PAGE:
Ron's housing choice may seem obvious - his whole family had been in Gryffindor before him - and yet if you look at his personal traits, he seems more suited to Hufflepuff than any other house. Yes he lays his life on the line on multiple occasions to save his friends and family, and yet he doesn't have the courage to tell Hermione how he really feels. Some might argue that Ron is still brave and I completely agree - you have to be if you're going to be friends with Harry Potter! But expressing your feelings is a different kind of bravery. However in the end he does manage to tell her so I think he earns his place in Gryffindor - he learns to be brave.
Also, Ron almost asks to be a Gryffindor. He felt a lot of pressure to follow in his family's footsteps and be sorted into the house and so was hoping and praying it would happen. I think the Sorting Hat picked up on this and decided that Ron deserved to be played in Gryffindor.

Thinking about these three though raises another topic - all three friends showed qualities of one of the other three houses throughout the series and yet all three were placed in Gryffindor. But one other thing that links them together is the fact that THEY ALL ASKED. All three of them asked to be in Gryffindor one way or another, and it made me wonder if that is not the ultimate form of bravery. They all denied some of their own traits in order to ask to be in a certain house. They all went against the obvious, and possibly the Sorting Hat in order to get what they wanted. Maybe that is why they were all deemed brave enough to be in Gryffindor.

All of these are just suggestions and thoughts I had. If you disagree, have another theory or want to put forward some theories about other characters please feel free to leave them all in the comments below and start some discussions. There are no right or wrong answers and I'd love to know what you think!

1 May 2016

Review: The Shadow Hour by Melissa Grey

Book description: Paperback ARC, 432 pages
Expected publication date: July 12 2016 by Delacorte Press
Sequel to 'The Girl At Midnight'
Everything in Echo's life changed in a blinding flash when she learned the startling truth: she is the firebird, the creature of light that it said to bring peace.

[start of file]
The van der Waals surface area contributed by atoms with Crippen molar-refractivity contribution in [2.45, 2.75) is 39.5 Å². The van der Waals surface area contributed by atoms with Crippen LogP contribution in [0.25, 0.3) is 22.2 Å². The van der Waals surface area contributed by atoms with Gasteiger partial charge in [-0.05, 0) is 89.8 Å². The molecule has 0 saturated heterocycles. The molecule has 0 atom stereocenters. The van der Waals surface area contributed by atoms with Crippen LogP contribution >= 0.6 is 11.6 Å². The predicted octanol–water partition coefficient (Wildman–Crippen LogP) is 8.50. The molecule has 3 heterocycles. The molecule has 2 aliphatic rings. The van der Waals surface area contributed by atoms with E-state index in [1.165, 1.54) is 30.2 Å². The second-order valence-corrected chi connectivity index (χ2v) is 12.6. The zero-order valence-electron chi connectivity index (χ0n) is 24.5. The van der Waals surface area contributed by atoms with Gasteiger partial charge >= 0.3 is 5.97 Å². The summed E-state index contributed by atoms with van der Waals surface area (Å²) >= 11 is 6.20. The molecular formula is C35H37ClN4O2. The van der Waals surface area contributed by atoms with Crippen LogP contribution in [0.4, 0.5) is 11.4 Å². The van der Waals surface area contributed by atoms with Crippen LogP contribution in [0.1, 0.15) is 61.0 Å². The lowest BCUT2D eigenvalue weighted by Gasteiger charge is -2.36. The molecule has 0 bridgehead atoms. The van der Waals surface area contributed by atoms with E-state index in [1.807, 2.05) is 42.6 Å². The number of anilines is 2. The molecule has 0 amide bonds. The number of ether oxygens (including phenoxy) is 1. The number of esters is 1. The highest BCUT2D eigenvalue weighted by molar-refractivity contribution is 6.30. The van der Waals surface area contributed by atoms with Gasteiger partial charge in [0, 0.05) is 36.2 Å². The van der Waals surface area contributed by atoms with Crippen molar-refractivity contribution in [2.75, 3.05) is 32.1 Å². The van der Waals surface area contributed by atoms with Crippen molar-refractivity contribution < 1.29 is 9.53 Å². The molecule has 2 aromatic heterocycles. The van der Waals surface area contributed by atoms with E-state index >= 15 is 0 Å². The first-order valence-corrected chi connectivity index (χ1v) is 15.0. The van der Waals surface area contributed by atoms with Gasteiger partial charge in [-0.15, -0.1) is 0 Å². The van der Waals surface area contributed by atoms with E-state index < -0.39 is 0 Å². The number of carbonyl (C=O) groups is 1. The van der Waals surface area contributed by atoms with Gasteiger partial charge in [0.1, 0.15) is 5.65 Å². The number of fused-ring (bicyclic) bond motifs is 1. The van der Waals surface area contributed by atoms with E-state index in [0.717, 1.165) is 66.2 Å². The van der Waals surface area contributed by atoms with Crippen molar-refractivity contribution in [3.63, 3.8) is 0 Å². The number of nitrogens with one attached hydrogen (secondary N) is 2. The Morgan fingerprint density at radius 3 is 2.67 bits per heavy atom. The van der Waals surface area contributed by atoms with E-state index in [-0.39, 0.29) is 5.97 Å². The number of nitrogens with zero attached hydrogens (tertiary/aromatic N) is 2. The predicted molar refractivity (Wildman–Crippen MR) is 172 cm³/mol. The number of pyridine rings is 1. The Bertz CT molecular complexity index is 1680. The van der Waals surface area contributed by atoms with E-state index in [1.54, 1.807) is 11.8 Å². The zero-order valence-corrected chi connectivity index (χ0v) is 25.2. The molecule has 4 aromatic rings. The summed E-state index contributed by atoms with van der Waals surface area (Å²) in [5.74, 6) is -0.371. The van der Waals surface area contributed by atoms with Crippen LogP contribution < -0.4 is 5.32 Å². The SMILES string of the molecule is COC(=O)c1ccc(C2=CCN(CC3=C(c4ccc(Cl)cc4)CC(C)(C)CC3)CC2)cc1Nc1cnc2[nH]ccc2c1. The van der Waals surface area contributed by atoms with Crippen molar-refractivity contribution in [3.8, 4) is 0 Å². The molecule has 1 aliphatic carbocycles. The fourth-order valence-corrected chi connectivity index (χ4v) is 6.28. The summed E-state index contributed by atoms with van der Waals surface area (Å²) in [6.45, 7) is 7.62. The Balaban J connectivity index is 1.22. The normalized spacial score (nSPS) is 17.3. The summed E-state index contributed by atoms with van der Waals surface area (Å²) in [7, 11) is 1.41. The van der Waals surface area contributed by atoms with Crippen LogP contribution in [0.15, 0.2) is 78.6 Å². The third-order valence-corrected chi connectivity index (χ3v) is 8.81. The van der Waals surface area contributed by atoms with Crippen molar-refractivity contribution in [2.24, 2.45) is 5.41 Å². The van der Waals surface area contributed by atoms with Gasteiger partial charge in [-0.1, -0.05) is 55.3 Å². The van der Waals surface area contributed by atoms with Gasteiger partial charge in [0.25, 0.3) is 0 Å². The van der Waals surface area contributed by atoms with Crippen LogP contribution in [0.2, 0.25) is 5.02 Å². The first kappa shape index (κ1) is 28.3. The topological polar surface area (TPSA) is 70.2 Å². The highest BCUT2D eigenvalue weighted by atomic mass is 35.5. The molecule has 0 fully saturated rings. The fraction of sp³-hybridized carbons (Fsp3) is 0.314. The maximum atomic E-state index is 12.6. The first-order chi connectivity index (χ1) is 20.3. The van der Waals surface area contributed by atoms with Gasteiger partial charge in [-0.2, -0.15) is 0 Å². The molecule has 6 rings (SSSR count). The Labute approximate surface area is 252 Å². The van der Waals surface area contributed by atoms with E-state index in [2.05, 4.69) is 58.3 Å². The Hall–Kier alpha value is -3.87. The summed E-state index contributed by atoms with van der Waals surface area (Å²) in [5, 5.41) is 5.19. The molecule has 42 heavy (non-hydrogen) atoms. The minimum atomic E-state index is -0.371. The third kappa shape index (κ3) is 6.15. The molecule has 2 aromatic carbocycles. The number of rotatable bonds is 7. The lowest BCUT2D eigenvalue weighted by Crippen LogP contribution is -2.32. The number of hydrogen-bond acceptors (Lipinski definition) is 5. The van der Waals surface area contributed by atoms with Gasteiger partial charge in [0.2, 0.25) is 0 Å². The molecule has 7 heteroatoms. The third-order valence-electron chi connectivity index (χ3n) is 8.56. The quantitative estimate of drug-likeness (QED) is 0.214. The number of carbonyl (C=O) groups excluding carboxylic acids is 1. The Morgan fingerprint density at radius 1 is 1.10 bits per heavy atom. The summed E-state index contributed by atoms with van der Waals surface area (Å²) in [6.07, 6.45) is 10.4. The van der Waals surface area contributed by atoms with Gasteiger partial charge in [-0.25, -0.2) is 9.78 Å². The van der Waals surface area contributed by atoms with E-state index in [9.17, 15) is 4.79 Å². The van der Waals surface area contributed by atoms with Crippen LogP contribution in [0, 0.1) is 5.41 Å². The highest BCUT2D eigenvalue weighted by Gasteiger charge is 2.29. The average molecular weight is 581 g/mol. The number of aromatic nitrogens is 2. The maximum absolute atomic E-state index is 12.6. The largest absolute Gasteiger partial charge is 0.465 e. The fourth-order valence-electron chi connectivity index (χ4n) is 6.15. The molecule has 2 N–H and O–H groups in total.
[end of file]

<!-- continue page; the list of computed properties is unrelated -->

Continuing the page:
The firebird has come into the world, but it has not come alone. Every action has an equal and opposite reaction, and Echo can feel a great and terrible darkness rising in the distance. Cosmic forces threaten to tear the world apart.
Echo has already lost her home, her family and her boyfriend. Now, as the firebird, her path is filled with even greater dangers than the ones she's already overcome.
She knows the Dragon Prince will not fall without a fight.
Echo must decide: can she wield the power of her true nature - or will it prove too strong for her, and burn what's left of her world to the ground?
Welcome to the shadow hour.
Reviewer's copy: Paperback ARC
Source: Krista Marino (Melissa's editor) sent a copy through Delacorte Press

The source in no way affects or dictates my opinions in this review.

The book:
'The Shadow Hour' was delivered to me quite unexpectedly. After trying, and failing, to find a copy of 'The Girl At Midnight' in the UK, I got in touch with her editor Krista to see if she knew where I could get a copy. She was extremely helpful and offered to ship me a copy. When the parcel arrived, I was expecting one paperback book, but instead Krista had sent me a hardback copy AND an ARC of 'The Shadow Hour'! So first I would like to say a huge thank you to Krista and the people at Delacorte Press for being kind enough to send me the books.

I am one of those readers who will read just about anything, but I've always loved fantasy novels, due to reading books such as 'The Chronicles of Narnia', 'The Harry Potter series', and most of Enid Blyton's books when I was little, so Melissa Grey's books really appealed to me.